Wyoming’s court system needs to adopt specific timelines for the resolution of cases, two Wyoming Supreme Court justices said.
Justices Keith Kautz and Michael Davis, in a special concurring opinion to a Supreme Court opinion in a custody case, said the failure of courts to issue timely decisions on cases destroys confidence in the judicial branch.
“Specific case completion timelines and requirements for issuing decisions within specific timeframes are needed to assure the due administration of justice,” the concurring opinion said.
A concurrence is a companion piece to a Supreme Court opinion in which a legal issue is raised in the opinion is discussed in depth.
The opinion generating the concurrence from Kautz and Davis had to do with a custody battle.
The mother in the case asked appealed a district court ruling giving shared custody to her and the child’s father, arguing in part that a delay of more 13 months between a hearing in the case and the issuance of a final order from the court was unreasonable and should result in the overturning of the lower court’s finding.
The case had already been on file for more than two years before the hearing.
Although the court’s finding was overturned on other grounds, justices found that the delay was not sufficient on its own to merit a reversal.
While Kautz and Davis agreed with the decision of justices, they said they felt compelled to comment on such delays.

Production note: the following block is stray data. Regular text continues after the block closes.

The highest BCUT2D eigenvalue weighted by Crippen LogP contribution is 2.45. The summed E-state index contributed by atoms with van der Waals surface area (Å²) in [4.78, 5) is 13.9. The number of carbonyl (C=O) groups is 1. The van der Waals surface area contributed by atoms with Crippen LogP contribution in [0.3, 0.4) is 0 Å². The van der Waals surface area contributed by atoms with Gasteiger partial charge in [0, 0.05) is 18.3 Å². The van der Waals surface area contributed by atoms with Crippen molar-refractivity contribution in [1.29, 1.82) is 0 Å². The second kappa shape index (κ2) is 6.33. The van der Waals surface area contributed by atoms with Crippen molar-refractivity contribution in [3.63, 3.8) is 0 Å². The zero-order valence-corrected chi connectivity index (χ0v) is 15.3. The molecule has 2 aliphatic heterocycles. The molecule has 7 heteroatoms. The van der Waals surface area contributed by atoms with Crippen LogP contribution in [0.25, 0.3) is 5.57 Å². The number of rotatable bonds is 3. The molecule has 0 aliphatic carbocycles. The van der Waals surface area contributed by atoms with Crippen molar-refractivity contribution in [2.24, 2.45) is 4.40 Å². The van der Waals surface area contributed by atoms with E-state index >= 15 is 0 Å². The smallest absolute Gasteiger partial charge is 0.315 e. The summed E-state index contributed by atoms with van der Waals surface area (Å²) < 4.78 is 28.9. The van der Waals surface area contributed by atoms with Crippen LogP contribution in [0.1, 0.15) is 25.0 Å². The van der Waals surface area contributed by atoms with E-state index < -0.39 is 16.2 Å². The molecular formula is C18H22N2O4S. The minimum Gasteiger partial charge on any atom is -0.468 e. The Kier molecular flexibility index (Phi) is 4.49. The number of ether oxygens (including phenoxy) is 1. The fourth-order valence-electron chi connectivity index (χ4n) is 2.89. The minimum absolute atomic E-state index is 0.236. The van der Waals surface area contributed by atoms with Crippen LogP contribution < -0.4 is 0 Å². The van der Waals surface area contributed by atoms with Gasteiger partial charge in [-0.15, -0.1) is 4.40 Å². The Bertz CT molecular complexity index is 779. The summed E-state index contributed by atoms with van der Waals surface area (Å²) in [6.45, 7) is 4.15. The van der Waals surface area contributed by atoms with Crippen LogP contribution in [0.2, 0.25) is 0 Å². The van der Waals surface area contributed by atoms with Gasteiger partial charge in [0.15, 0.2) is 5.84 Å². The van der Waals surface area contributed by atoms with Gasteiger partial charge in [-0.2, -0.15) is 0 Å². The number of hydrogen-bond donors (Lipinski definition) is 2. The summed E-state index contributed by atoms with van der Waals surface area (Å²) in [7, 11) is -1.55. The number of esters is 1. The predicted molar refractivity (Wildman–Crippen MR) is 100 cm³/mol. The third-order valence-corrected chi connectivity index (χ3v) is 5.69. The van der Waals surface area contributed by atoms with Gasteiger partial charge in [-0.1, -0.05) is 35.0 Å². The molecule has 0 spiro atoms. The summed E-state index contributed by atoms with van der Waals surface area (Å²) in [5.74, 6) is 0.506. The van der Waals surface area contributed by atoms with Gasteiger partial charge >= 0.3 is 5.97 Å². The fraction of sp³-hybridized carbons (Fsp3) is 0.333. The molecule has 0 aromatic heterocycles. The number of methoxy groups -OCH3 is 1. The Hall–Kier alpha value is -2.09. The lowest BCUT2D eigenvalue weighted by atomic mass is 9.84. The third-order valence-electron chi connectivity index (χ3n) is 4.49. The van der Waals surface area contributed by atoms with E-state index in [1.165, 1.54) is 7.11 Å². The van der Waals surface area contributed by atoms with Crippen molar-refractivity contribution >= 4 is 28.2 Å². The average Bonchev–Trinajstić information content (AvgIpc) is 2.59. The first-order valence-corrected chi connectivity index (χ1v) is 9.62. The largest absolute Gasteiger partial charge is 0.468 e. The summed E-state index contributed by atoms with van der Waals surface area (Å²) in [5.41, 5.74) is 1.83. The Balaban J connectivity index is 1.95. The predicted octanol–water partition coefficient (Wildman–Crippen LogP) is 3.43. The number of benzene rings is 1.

“I find it necessary, regretfully, to comment further on mother’s complaint about the district court’s delay in rendering a decision,” said the concurrence, written by Kautz.
The special opinion noted that the “timely resolution of cases is fundamental to the judicial system” and said for the most part, Wyoming’s courts do an admirable job of providing timely rulings.
“Unfortunately, the timing in this case appears to fall far short of providing appropriate service service to litigants and of the typical performance of district courts,” it said.
The Wyoming District Judges’ Conference has adopted model time standards for cases, the opinion said, calling for 90% of domestic cases to be completed with 180 days of filing for 98% to be completed within one year.
“These standards may be admirable goals, but Wyoming citizens, litigants, attorneys and judges deserve more than goals,” it said.
It noted that some states have adopted requirements of 60 to 90 days for the settlement of such cases.
“It is incumbent on Wyoming’s judiciary to adopt specific timelines for both completion of court proceedings and issuance of decisions,” it said.